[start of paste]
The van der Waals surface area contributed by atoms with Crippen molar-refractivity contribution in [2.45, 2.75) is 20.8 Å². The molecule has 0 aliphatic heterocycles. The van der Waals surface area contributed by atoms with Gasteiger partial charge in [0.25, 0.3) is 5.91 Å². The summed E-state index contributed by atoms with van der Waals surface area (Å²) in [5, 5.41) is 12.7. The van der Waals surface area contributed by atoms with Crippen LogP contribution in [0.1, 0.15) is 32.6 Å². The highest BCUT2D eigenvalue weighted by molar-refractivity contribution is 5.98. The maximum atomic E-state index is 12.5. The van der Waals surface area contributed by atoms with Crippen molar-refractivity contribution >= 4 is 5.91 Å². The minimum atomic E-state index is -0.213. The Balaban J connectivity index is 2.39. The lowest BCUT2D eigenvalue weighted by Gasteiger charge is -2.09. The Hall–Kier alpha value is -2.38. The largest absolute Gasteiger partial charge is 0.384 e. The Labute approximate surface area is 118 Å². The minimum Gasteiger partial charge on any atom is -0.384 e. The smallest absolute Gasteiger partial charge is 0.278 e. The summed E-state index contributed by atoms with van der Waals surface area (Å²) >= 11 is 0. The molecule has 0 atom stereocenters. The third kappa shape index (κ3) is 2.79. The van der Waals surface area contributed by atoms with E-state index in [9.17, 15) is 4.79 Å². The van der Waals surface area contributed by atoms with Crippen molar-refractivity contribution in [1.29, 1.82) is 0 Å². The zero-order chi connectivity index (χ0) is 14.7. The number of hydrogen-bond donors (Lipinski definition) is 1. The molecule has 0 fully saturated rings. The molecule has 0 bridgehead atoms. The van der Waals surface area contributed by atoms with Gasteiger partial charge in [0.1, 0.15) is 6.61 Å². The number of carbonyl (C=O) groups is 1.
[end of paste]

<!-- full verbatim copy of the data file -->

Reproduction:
The van der Waals surface area contributed by atoms with Crippen molar-refractivity contribution in [2.45, 2.75) is 20.8 Å². The molecule has 0 aliphatic heterocycles. The van der Waals surface area contributed by atoms with Gasteiger partial charge in [0.25, 0.3) is 5.91 Å². The summed E-state index contributed by atoms with van der Waals surface area (Å²) in [5, 5.41) is 12.7. The van der Waals surface area contributed by atoms with Crippen LogP contribution in [0.1, 0.15) is 32.6 Å². The highest BCUT2D eigenvalue weighted by molar-refractivity contribution is 5.98. The maximum atomic E-state index is 12.5. The van der Waals surface area contributed by atoms with Crippen molar-refractivity contribution >= 4 is 5.91 Å². The minimum atomic E-state index is -0.213. The Balaban J connectivity index is 2.39. The lowest BCUT2D eigenvalue weighted by Gasteiger charge is -2.09. The Hall–Kier alpha value is -2.38. The largest absolute Gasteiger partial charge is 0.384 e. The Labute approximate surface area is 118 Å². The minimum Gasteiger partial charge on any atom is -0.384 e. The smallest absolute Gasteiger partial charge is 0.278 e. The summed E-state index contributed by atoms with van der Waals surface area (Å²) >= 11 is 0. The molecule has 0 atom stereocenters. The third kappa shape index (κ3) is 2.79. The van der Waals surface area contributed by atoms with E-state index in [9.17, 15) is 4.79 Å². The van der Waals surface area contributed by atoms with Crippen molar-refractivity contribution in [1.29, 1.82) is 0 Å². The zero-order chi connectivity index (χ0) is 14.7. The number of hydrogen-bond donors (Lipinski definition) is 1. The molecule has 0 fully saturated rings. The molecule has 0 bridgehead atoms. The van der Waals surface area contributed by atoms with Gasteiger partial charge in [0.1, 0.15) is 6.61 Å². The number of carbonyl (C=O) groups is 1.